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by Eva St. Clair November 14, 2016 2 min read

1 Comment

“Just remember you’re unique, like everyone else!”

Yes, it’s tongue in cheek, but it’s true - how can we show our children to see and appreciate their own and others’ individuality?

An easy place to start is letting our kids choose their own clothes (within reason!). Kids and adults alike tell others about themselves through their clothing, with kids being quite a bit more literal about it than adults. They love to wear their interests right on their sleeves (or rather more often on their tummies). So absolutely, we honor their individuality by letting them wear what they want to wear.

But what can we do about the public feedback loop our kids experience even at a very young age? From the moment we take our kids out of the house, we are all bombarded with messages (subtle and overt) that we are either succeeding or failing to conform to others’ expectations. Combine that feedback loop with the nearly universal human need to feel liked, and maintaining one’s individuality can feel like an onerous daily battle.

That’s why making home a safe place for kids to be themselves is so important. It’s easy to say - but hard to do. Here are a few ways to help make it happen:

Credit proclivities to the individual. Do you find yourself saying, “She’s just like me! [or her dad, or grandma, etc]”? While it can be charming to find family traits in our kids, it doesn’t help them to develop as an individuals. If a child shows an inclination toward something, let her own it - don’t make it something that she’s inheriting from someone else.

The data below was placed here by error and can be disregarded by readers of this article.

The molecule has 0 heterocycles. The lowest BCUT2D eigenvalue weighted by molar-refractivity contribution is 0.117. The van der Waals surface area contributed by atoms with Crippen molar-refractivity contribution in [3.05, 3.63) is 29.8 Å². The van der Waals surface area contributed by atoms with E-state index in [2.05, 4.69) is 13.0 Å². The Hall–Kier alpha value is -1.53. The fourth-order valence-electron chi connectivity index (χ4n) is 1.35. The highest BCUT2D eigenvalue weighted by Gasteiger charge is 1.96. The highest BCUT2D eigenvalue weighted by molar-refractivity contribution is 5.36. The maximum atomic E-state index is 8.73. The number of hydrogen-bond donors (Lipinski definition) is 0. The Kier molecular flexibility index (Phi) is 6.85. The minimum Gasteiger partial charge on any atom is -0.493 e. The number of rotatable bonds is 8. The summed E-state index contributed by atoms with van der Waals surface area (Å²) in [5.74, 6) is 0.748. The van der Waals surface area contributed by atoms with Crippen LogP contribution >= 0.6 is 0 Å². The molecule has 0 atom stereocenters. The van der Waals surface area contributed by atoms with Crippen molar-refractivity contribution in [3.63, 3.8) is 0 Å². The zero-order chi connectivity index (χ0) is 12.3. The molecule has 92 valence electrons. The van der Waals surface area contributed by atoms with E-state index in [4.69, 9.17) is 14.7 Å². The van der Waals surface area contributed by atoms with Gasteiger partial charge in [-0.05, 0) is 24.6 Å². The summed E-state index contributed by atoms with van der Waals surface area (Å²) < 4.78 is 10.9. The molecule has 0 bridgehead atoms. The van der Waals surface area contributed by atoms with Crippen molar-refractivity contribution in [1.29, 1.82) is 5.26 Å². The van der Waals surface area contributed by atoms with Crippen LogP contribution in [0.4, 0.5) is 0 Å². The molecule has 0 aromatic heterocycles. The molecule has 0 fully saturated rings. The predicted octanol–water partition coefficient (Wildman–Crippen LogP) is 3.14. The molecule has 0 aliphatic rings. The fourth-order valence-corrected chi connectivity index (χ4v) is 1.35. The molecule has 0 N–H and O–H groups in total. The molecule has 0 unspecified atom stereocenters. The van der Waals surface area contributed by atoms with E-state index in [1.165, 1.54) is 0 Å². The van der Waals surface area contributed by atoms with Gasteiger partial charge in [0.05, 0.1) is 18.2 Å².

Give kids time and space to themselves. The fastest way to discover who we are and what we like is to spend time alone. Giving a child the opportunity to decide for themselves how they are going to spend their time helps them also discover their identity. We can be present but not involved - modeling how to occupy oneself when given time and space. Remember the part about how this is easy to say but hard to do? This is why - don’t give in to them when they start complaining that they’re bored or they want screen time. Too bad, kid. Go figure out what you enjoy doing, and then do it.

Be willing to let them change. It’s easier on the whole to put people, including our kids, into little types and assume they’ll always be that way. It makes them (and therefore life) more predictable. But as our kids grow, they change. The ideas we’ve formed about them have to grow and change too. Letting them change without judgment empowers them to grow into the unique individuals we know they are.

1 Response


November 30, 2016

I agree wholeheartedly! When my daughter asks to watch cartoons right away in the morning I always say, “Sure, after you go make your bed!” 90% of the time she will find something else to do, this morning she put on her cheetah clothes and pretended to lead her pride of lions to the breakfast table and fed them all one by one. Then she wore the cheetah outfit to school for the second time this week…

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